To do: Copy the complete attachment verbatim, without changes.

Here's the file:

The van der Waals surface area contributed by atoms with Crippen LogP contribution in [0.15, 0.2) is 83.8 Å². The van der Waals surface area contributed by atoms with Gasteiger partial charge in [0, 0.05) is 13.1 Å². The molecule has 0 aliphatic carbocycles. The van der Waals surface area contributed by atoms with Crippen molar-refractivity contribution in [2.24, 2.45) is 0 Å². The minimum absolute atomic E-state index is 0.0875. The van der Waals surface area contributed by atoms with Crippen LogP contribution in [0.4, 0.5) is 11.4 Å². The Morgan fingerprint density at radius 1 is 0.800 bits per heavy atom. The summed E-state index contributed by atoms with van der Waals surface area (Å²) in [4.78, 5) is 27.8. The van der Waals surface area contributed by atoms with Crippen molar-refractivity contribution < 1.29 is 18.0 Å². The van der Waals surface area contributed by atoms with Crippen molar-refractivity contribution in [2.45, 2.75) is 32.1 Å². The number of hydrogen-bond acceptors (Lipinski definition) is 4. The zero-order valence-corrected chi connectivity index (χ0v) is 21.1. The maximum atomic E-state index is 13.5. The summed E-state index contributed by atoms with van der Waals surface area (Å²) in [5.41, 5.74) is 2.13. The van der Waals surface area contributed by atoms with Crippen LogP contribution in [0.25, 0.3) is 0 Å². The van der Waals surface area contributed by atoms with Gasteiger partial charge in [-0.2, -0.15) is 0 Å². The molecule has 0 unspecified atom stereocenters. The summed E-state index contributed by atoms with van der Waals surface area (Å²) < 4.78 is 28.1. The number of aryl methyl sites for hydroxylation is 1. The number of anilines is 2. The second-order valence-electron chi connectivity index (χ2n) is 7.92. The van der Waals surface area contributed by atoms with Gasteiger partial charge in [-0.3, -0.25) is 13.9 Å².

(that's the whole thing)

The van der Waals surface area contributed by atoms with Crippen LogP contribution in [0.15, 0.2) is 83.8 Å². The van der Waals surface area contributed by atoms with Gasteiger partial charge in [0, 0.05) is 13.1 Å². The molecule has 0 aliphatic carbocycles. The van der Waals surface area contributed by atoms with Crippen molar-refractivity contribution in [2.24, 2.45) is 0 Å². The minimum absolute atomic E-state index is 0.0875. The van der Waals surface area contributed by atoms with Crippen LogP contribution in [0.4, 0.5) is 11.4 Å². The Morgan fingerprint density at radius 1 is 0.800 bits per heavy atom. The summed E-state index contributed by atoms with van der Waals surface area (Å²) in [4.78, 5) is 27.8. The van der Waals surface area contributed by atoms with Crippen molar-refractivity contribution < 1.29 is 18.0 Å². The van der Waals surface area contributed by atoms with Crippen molar-refractivity contribution in [2.45, 2.75) is 32.1 Å². The number of hydrogen-bond acceptors (Lipinski definition) is 4. The zero-order valence-corrected chi connectivity index (χ0v) is 21.1. The maximum atomic E-state index is 13.5. The summed E-state index contributed by atoms with van der Waals surface area (Å²) in [5.41, 5.74) is 2.13. The van der Waals surface area contributed by atoms with Crippen LogP contribution in [0.25, 0.3) is 0 Å². The van der Waals surface area contributed by atoms with Gasteiger partial charge in [-0.2, -0.15) is 0 Å². The molecule has 0 unspecified atom stereocenters. The summed E-state index contributed by atoms with van der Waals surface area (Å²) < 4.78 is 28.1. The number of aryl methyl sites for hydroxylation is 1. The number of anilines is 2. The second-order valence-electron chi connectivity index (χ2n) is 7.92. The van der Waals surface area contributed by atoms with Gasteiger partial charge in [-0.3, -0.25) is 13.9 Å².